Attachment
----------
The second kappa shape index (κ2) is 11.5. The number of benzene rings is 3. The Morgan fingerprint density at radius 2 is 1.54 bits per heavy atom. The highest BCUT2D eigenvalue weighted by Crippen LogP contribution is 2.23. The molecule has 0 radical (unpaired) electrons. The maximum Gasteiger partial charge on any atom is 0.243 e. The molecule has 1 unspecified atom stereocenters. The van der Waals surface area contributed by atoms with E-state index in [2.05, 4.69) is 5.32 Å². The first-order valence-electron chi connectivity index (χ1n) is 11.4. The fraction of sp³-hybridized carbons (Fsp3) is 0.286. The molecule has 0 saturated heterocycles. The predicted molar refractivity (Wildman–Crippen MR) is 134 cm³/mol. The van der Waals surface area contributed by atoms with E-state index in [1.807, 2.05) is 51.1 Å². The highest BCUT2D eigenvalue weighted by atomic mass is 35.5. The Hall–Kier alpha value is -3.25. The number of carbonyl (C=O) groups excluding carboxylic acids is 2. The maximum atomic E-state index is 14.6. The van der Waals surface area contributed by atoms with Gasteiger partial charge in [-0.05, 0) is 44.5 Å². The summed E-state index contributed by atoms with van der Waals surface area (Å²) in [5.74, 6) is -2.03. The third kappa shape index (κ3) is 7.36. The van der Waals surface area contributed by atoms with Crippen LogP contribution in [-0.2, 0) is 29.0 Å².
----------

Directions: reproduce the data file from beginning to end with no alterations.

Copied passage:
The second kappa shape index (κ2) is 11.5. The number of benzene rings is 3. The Morgan fingerprint density at radius 2 is 1.54 bits per heavy atom. The highest BCUT2D eigenvalue weighted by Crippen LogP contribution is 2.23. The molecule has 0 radical (unpaired) electrons. The maximum Gasteiger partial charge on any atom is 0.243 e. The molecule has 1 unspecified atom stereocenters. The van der Waals surface area contributed by atoms with E-state index in [2.05, 4.69) is 5.32 Å². The first-order valence-electron chi connectivity index (χ1n) is 11.4. The fraction of sp³-hybridized carbons (Fsp3) is 0.286. The molecule has 0 saturated heterocycles. The predicted molar refractivity (Wildman–Crippen MR) is 134 cm³/mol. The van der Waals surface area contributed by atoms with E-state index in [1.807, 2.05) is 51.1 Å². The highest BCUT2D eigenvalue weighted by atomic mass is 35.5. The Hall–Kier alpha value is -3.25. The number of carbonyl (C=O) groups excluding carboxylic acids is 2. The maximum atomic E-state index is 14.6. The van der Waals surface area contributed by atoms with Gasteiger partial charge in [-0.05, 0) is 44.5 Å². The summed E-state index contributed by atoms with van der Waals surface area (Å²) in [5.74, 6) is -2.03. The third kappa shape index (κ3) is 7.36. The van der Waals surface area contributed by atoms with Crippen LogP contribution in [-0.2, 0) is 29.0 Å².